—Comics Journal editor and Fantagraphics co-publisher Gary Groth, expressing his dismay that he can no longer tell actual posts on the Journal’s website from parodies thereof.
Fantagraphics co-founder and co-publisher Gary Groth can be scary enough even when he isn’t wielding a loaded firearm. (Don’t believe me? Then witness the savage critical beatdown he just doled out to Comics Journal contributor Noah Berlatsky. Ouch.) But in one of comics’ grander and weirder traditions, Groth and his fellow Fanta folks traipse out into the Washington State wilderness every year with enough guns to make a Tea Party jealous and open fire at whatever office detritus had the misfortune of catching their eye. Check out designer Adam Grano’s “Shootin’ Day” flickr set to witness a variety of Fantagraphics and Comics Journal employees and creators opening fire at everything from one of those good-luck cat statues to a Nagel print.
Sometimes an interview can be interesting because of the questions the interview subject doesn’t answer. Case in point: Blogger and critic Noah Berlatsky’s interview with The Comics Reporter’s Tom Spurgeon. Pivoting off a recent Savage Critics roundtable on Daniel Clowes’s divisive black-comedy graphic novel Wilson, Berlatksy sets Spurgeon up with a characterization of literary comics of the sort Clowes creates as self-pitying, misanthropic, pessimistic, and tedious. It’s a characterization Spurgeon’s having none of:
[Berlatsky:] …there’s a default stance in certain regions of lit comics land which is basically: “life sucks and people are awful.” Which I think is glib and overdone and tedious, a, and which, b, can be made even more irritating by the fact that the people promulgating it are, you know, fairly successful, and (what with various autobiographical elements thrown in) the result often looks like a lot of self-pity over not very much.
So…I’m wondering how strongly you would push back against that characterization of lit comics in general…and also whether you feel it is or is not ever appropriate to think about a creator’s biography in relation to his or her work in that way.
[Spurgeon:] At this point I wouldn’t push back at all against the stance that says the default mode in lit comics land is basically “life sucks and people are awful” because it’s no longer an argument I take seriously. I don’t think it’s true by any reasonable measure and I’m done with entertaining the notion until someone presents the argument in a much more effective or compelling fashion than what always sounds to me like some angry, lonely, re-written Usenet post from 1997.
A great comic review can make you feel like you’ve read the book without showing you so much as a panel…but, y’know, showing a panel really can’t hurt. And three recent reviews — Tucker Stone on Taiyo Matsumoto’s Blue Spring, Charles Hatfield on Blaise Larmee’s Young Lions, and Noah Berlatsky on Junji Ito’s Uzumaki — really struck me with their well-selected spot art. A glance at each review’s illustrations — dynamic, sexy, and horrific respectively — can probably tell you whether these books are the kind of thing you wanna check out, which is great, because each review is a solid examination of what makes them worth checking out in the first place. Click the links, feast your eyes, and see what you think.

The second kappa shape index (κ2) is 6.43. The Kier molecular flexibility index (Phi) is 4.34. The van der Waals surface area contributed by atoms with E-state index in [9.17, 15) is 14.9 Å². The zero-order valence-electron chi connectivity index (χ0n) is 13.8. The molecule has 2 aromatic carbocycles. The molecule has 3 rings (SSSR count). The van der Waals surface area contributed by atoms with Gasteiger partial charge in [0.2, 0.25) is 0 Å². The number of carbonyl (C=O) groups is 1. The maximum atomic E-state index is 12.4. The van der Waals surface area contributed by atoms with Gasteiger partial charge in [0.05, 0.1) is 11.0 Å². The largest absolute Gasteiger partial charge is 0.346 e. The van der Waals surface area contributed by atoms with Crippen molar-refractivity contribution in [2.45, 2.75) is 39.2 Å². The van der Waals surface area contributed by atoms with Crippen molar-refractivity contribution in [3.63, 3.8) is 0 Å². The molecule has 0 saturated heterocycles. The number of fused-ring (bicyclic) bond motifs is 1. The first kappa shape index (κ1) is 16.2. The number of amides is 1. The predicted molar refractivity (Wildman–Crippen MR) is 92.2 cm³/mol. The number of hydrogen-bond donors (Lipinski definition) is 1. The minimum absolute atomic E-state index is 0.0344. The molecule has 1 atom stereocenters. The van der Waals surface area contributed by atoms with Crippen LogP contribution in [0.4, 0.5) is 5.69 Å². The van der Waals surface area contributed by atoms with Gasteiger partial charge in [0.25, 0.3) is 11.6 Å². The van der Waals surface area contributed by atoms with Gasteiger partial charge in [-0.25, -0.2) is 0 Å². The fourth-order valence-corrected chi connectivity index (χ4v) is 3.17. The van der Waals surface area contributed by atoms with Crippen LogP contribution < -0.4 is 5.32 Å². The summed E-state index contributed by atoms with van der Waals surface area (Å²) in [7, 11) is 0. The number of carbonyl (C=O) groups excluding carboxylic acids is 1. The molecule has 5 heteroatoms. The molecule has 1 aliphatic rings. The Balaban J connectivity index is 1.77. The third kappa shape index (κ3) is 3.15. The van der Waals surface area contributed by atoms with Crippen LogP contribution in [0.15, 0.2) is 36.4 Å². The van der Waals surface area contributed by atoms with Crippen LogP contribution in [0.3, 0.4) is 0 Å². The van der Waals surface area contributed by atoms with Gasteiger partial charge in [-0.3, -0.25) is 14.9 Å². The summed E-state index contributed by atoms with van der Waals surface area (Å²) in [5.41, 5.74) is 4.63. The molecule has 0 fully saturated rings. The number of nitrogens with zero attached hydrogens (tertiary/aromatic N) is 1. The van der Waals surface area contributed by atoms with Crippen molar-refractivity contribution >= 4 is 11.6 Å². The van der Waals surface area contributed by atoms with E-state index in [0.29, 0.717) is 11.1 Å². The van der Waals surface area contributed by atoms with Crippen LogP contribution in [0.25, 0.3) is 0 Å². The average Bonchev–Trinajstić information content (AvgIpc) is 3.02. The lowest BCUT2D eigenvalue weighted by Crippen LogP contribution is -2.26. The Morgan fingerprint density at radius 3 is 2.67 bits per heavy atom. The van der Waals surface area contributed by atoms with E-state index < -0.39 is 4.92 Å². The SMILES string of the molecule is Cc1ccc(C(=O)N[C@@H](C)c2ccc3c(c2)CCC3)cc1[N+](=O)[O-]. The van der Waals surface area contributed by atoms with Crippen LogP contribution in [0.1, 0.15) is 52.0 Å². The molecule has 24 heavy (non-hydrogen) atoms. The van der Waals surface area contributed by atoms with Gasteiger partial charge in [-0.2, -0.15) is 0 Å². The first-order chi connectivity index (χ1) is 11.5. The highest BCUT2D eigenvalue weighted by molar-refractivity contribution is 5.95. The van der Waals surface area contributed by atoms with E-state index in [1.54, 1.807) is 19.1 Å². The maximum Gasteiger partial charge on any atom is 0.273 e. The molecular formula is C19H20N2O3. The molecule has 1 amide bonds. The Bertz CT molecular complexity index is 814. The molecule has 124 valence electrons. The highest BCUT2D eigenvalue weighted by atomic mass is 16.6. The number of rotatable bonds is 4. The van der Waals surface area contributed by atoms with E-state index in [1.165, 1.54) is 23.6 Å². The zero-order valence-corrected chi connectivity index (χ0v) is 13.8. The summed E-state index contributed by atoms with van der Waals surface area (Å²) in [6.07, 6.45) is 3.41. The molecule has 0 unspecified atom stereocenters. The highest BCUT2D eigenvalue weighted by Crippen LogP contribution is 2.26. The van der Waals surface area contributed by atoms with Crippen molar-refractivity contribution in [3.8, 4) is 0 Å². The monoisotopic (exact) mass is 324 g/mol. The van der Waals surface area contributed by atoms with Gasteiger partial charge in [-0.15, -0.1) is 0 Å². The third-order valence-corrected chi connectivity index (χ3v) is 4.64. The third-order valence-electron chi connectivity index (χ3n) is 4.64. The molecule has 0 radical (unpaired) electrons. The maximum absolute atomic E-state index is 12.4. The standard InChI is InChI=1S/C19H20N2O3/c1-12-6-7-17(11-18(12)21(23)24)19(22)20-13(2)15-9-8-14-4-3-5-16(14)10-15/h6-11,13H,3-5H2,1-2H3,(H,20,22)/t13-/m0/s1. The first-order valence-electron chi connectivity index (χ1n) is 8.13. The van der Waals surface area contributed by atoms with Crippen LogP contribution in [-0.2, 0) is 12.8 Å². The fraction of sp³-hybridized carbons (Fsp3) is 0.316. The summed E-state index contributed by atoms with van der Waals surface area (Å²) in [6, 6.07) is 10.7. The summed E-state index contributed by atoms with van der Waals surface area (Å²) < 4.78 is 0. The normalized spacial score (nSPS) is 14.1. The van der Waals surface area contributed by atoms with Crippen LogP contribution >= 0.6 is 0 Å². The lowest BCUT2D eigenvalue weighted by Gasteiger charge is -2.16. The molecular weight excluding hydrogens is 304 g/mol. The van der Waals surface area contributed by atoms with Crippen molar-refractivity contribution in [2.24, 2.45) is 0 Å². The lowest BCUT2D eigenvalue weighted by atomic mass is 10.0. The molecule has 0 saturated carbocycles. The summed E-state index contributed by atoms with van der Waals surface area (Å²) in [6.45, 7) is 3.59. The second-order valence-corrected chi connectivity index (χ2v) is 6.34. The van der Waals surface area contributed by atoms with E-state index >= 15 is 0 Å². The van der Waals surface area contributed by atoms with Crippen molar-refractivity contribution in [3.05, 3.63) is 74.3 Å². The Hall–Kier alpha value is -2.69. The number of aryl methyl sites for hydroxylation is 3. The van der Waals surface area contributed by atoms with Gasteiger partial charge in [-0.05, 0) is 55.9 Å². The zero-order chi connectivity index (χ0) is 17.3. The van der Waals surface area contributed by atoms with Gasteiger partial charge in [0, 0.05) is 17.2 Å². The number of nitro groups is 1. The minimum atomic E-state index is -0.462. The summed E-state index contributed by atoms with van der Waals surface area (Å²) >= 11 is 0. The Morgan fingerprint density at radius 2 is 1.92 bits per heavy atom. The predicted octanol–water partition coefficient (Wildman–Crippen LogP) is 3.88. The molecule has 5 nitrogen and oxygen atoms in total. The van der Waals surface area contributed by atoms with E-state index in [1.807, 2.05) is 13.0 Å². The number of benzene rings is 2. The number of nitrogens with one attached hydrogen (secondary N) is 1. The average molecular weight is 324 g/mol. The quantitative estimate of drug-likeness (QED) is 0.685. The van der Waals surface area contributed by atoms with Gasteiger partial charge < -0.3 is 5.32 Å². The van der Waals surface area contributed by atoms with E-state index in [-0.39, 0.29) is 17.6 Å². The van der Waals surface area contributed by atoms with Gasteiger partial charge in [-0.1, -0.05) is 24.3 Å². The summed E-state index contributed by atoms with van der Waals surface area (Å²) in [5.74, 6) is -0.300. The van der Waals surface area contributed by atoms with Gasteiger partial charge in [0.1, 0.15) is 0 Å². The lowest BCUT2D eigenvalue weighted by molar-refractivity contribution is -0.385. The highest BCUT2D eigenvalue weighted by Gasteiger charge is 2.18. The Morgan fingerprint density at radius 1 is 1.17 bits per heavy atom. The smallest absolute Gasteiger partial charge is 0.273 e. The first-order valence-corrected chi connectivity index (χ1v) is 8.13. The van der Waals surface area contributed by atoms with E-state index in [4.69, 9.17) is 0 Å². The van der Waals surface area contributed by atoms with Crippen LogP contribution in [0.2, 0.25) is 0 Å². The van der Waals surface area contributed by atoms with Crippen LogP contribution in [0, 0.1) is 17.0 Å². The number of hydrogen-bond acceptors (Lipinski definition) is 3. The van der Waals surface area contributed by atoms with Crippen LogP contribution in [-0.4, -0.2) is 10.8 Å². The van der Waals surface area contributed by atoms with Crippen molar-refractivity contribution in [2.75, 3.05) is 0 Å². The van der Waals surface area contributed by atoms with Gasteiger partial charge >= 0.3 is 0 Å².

A contrarian’s contrarian known for writing pieces like an Art Spiegelman takedown titled “In the Shadow of No Talent,” Noah Berlatsky is the sort of writer whom people who’ve never read The Comics Journal but know of its fearsome reputation might conjure up as the notoriously cranky comics mag’s critical platonic ideal. In that light, the longtime Journal contributor and current Journal blogger’s essay on everything that’s wrong with the Journal‘s new web presence might be the Comics Journaliest thing ever written.
Writing at his usual blog platform The Hooded Utilitarian — which is now hosted at the Journal‘s site, TCJ.com — Berlatsky rattles off a laundry list of problems with the recently relaunched site. Gaudy ads, WordPress clutter, an “everything and the kitchen sink” approach to organizing its bloggers and their very different approaches and beats, “read more” jump-cuts that interrupt every single post mid-sentence, launching in beta, lack of promotion, frequent outages, and the already-infamous posting and yanking of TCJ #300’s content are among the many targets that draw Berlatsky’s fire.
More Journal and TCJ.com contributors chime in in the comment thread,
such as as well as blogger Derik Badman, who notes the site’s user-unfriendly headline-only RSS feed, which is undetectable to some browsers.
Though Journal publisher and guiding light Gary Groth continues to dismiss the comics blogosphere even as he admits he doesn’t follow it all that closely, the problems with his publication’s entry into the digital era make me wonder if we’ve reached a “physician, heal thyself” moment.